Anyway, it’s at this stage in proceedings a Harley representative points out the FXDR isn’t a GSX-R1000, which wins understatement of the year. But I’m merely comparing it to something like Ducati’s Diavel, which has commendable cornering chops for its looks – the Italian power cruiser has a significantly shorter wheelbase, steeper steering, more trail but less weight, and also shares a 240-section rear. But it shows how a power cruiser-styled machine can also handle half decently.

If you do make a mistake in your road planning and run wide, the FXDR can brake deep into a turn – but it risks losing the raked out front. And while ground clearance is the greatest of the Softail range and pegs don’t go down quite as eagerly as you’d expect, it still grinds like a good ’un once you’ve warmed up.

Weight-wise, the FXDR is lighter than other Softails, but it’s still a big old gal. Overall kerb weight is 303kg; it’s 305kg for the Fat Bob. The FXDR’s honking-great aluminium swingarm is said to be 43% lighter than its steel predecessor, while ‘composite material’ (aka plastic) makes up rear and front huggers.



The lady’s not for turning. This pic demonstrates the confluence of almost every design limitation of the FXDR when it comes to cornering. See if you can spot them all.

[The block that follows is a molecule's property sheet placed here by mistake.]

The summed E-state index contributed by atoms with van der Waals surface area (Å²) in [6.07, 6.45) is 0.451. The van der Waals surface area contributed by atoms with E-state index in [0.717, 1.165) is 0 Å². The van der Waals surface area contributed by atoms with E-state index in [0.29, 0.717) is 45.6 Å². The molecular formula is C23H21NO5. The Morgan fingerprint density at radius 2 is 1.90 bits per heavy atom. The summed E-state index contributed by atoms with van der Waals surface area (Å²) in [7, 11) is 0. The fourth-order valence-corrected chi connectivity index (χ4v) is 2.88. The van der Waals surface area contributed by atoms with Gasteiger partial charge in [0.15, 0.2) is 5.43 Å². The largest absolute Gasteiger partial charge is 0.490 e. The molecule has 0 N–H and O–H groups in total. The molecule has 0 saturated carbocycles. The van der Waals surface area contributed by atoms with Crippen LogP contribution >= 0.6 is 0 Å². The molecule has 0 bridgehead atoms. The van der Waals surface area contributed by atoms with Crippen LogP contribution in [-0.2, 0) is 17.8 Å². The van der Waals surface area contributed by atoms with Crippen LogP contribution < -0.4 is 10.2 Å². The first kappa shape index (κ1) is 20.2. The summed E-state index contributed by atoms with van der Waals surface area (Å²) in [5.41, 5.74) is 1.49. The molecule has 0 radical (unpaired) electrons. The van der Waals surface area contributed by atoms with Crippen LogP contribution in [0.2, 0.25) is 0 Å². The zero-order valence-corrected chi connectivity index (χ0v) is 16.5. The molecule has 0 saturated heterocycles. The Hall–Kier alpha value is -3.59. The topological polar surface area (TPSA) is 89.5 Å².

Twin 300mm discs and four-pot calipers are more than capable of reducing the FXDR’s forward momentum – we shouldn’t be surprised Harley build a bike in 2018 with brakes that work. But with the front tyre so raked out, hard braking will always tend to push the front along rather than bury it into the tarmac, and the parlous state of the Greek roads makes it all too easy to chirp the front, activating its ABS system.



Decent brakes overwhelm the front Michelin Scorcher (really?) on treacherous Greek yoghurt. I mean ‘Greek tarmac’. Easy mistake.



If the FXDR’s handling is compromised by its street-drag intentions, its ergonomics are also tough to admire over a day’s ride. Initially all seems well intentioned, with a low, cupped, wide seat and clip-ons reaching back at a natural angle, slightly lower than the Fat Bob’s flat bars. Then you pull away and pedal thin air as your feet scrabble for the foot-pegs. Aha! They’re not down there, they’re up there.